Savory Pie — Your Way!

This is really very easy to do. You all have the skills, I know you do. It’s just a lot of baby steps leading towards something visually stunning and delicious. You’re going to be layering different fillings in a pastry, sealing it, and baking it. Everything going inside the pastry is already cooked. You’ll simply be baking the shell to meld the flavors. What you put inside is entirely up to you. In traveling through France I’ve eaten several versions three of the layering suggestions I like best are: Sautéed spinach, ham,… Read More

The Onion Sandwich — Caramelized Onions

(recipe follows) People who comment or send me mail tell me I can improve my blog by talking more about my life. From their advice I have been adding bits and bytes. A part of my life story I never speak about is poverty: I grew up poor. After my parents divorced my mother and I were so poor we couldn’t afford a vacuum. My mother borrowed one every couple of months from her half-brother’s wife. (To clean the carpet we used the back side of tape.) We were poorer than most… Read More

Candied oranges

  (recipe follows) Yes, I really do curl up on the sofa reading “gode” “cookery” books or food histories. Two summers ago I spent two weeks in Provonce retracing Julia Child’s footsteps. So, yeah, I’m kinda single these days, but I can apply what I’ve learned from medieval cookbooks to make some of the best candied fruits you’ll ever eat. Candying fruit was something I taught myself through trial and error by following the directions from 16th century manuscripts. Much later I learned the science behind what I was doing and was… Read More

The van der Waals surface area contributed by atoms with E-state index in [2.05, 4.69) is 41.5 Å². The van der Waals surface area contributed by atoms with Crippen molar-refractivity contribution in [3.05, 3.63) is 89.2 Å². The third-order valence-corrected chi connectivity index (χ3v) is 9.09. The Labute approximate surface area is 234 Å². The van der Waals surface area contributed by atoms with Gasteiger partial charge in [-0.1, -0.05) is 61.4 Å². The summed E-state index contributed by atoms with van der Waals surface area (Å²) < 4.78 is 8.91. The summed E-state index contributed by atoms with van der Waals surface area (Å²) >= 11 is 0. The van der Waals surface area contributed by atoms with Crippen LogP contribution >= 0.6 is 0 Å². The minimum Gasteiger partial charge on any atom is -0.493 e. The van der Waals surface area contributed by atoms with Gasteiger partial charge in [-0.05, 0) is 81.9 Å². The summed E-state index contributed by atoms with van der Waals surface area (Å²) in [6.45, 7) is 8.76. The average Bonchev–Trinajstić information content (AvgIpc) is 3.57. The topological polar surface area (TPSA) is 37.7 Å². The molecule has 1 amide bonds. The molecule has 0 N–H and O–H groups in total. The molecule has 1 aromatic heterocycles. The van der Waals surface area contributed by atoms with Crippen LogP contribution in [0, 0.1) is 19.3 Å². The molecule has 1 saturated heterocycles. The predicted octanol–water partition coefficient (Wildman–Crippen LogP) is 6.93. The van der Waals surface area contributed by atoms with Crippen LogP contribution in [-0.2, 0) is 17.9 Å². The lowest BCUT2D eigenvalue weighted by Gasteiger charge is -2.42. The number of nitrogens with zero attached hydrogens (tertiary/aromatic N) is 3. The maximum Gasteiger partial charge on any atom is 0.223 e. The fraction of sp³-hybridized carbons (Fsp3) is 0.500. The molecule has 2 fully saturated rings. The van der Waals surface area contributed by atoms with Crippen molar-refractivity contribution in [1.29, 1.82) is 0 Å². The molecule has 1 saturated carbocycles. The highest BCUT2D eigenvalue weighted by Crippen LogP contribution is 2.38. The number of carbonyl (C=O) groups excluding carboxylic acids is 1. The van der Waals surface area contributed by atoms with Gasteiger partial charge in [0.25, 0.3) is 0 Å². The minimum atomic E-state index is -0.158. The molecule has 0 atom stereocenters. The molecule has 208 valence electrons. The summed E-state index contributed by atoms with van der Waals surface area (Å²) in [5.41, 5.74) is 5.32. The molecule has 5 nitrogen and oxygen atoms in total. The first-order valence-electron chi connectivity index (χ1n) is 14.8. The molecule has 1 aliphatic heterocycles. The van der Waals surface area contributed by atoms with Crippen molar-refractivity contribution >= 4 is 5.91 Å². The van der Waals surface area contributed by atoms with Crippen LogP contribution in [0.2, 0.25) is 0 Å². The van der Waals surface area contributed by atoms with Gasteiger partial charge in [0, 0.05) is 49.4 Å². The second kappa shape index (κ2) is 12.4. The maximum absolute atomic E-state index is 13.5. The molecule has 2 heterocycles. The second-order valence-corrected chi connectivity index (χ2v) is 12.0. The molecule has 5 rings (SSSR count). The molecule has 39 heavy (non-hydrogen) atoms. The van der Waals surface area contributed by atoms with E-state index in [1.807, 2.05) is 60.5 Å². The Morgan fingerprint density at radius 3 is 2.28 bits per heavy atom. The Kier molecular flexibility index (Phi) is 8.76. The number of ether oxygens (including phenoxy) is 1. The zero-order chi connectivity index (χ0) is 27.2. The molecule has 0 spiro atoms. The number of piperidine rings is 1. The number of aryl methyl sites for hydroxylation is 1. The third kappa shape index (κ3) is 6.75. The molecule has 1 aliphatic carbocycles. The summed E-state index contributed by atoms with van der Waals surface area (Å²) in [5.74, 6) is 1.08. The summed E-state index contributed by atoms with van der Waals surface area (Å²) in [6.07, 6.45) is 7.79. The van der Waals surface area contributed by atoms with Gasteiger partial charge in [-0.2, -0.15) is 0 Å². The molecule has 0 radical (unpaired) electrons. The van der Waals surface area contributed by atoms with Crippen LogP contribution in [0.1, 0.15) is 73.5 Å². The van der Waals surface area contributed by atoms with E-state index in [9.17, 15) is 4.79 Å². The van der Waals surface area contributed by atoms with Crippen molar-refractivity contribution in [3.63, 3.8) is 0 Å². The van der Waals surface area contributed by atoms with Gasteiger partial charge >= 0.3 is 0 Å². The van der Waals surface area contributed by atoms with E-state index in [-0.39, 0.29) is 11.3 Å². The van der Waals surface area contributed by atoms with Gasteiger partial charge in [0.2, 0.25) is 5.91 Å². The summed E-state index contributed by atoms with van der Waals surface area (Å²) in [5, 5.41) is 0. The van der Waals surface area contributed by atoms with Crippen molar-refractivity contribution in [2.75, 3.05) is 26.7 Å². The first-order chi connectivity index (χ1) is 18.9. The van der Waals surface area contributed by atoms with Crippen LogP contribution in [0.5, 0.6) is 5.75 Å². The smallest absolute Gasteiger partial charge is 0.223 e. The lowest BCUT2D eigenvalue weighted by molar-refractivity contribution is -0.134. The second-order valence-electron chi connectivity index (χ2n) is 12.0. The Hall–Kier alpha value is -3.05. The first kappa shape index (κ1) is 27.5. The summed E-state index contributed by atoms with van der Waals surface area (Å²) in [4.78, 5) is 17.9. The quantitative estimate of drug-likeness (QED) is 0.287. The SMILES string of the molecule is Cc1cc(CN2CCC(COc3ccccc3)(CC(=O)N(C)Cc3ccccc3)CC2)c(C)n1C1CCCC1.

Yeasted Lemon Cakes

I’ve been wanting to post the recipe for this for a while, but I need to reshoot. Trust me when I tell you that yeast deeps the flavor and aromas in cake. The pics are from my older camera. I tried taking pics outside in direct morning sun.

Raw Apple Pie Your Way — Play with your food!

(recipe follows) When I was younger my credo was to try everything at least twice (in case I got it wrong the first time). Keeping an open mind this way, I learned — and shaped — my preferences. With food, over time, I developed a leaning towards the healthful. Even when cooking with butter, or cream, or sugar, or meat in my mind I work through variations. One fairly new approach I’ve been thinking about is raw food. Interestingly, dehydrating foods under 118 degrees Fahrenheit is still considered raw by many which,… Read More

The texture of life: rice, spice, coffee

(I neither cropped, nor augmented these pics. These are all hand held shots.) I’ve been teaching myself macro photography and these are from my first shoot. I enjoy taking pictures of food to a point, but macro is satisfying. It might not appear so, but it took a few hours to take these shots. Like cooking, it’s a process and I really enjoyed working it out. I was really curious to see the texture in a mustard seed, or nutmeg, fenugreek, cinnamon, cardamon. It was like traveling to another planet and when… Read More